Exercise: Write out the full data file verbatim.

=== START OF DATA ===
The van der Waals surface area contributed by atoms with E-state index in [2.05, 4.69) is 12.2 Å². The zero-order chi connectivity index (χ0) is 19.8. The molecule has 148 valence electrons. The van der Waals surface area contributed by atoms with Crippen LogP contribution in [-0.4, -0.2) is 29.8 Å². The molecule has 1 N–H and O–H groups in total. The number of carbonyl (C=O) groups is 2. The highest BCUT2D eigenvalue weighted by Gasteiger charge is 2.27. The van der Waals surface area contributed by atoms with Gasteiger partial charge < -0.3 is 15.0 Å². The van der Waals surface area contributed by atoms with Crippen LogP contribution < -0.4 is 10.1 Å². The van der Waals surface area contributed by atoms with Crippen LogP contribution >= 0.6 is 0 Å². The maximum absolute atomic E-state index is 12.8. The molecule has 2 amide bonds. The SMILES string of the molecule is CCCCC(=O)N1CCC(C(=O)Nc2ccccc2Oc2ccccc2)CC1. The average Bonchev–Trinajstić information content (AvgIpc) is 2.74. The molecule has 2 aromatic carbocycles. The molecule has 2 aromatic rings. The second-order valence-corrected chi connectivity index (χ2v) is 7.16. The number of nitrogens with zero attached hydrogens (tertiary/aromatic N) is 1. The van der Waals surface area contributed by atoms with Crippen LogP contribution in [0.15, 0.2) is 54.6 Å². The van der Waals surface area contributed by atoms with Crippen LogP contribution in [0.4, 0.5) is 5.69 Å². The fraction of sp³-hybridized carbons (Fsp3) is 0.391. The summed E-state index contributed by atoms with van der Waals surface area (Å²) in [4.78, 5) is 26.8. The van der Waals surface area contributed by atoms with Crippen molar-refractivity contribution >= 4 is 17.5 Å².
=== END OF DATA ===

The van der Waals surface area contributed by atoms with E-state index in [2.05, 4.69) is 12.2 Å². The zero-order chi connectivity index (χ0) is 19.8. The molecule has 148 valence electrons. The van der Waals surface area contributed by atoms with Crippen LogP contribution in [-0.4, -0.2) is 29.8 Å². The molecule has 1 N–H and O–H groups in total. The number of carbonyl (C=O) groups is 2. The highest BCUT2D eigenvalue weighted by Gasteiger charge is 2.27. The van der Waals surface area contributed by atoms with Gasteiger partial charge < -0.3 is 15.0 Å². The van der Waals surface area contributed by atoms with Crippen LogP contribution < -0.4 is 10.1 Å². The van der Waals surface area contributed by atoms with Crippen LogP contribution >= 0.6 is 0 Å². The maximum absolute atomic E-state index is 12.8. The molecule has 2 amide bonds. The SMILES string of the molecule is CCCCC(=O)N1CCC(C(=O)Nc2ccccc2Oc2ccccc2)CC1. The average Bonchev–Trinajstić information content (AvgIpc) is 2.74. The molecule has 2 aromatic carbocycles. The molecule has 2 aromatic rings. The second-order valence-corrected chi connectivity index (χ2v) is 7.16. The number of nitrogens with zero attached hydrogens (tertiary/aromatic N) is 1. The van der Waals surface area contributed by atoms with Crippen LogP contribution in [0.15, 0.2) is 54.6 Å². The van der Waals surface area contributed by atoms with Crippen LogP contribution in [0.4, 0.5) is 5.69 Å². The fraction of sp³-hybridized carbons (Fsp3) is 0.391. The summed E-state index contributed by atoms with van der Waals surface area (Å²) in [4.78, 5) is 26.8. The van der Waals surface area contributed by atoms with Crippen molar-refractivity contribution >= 4 is 17.5 Å².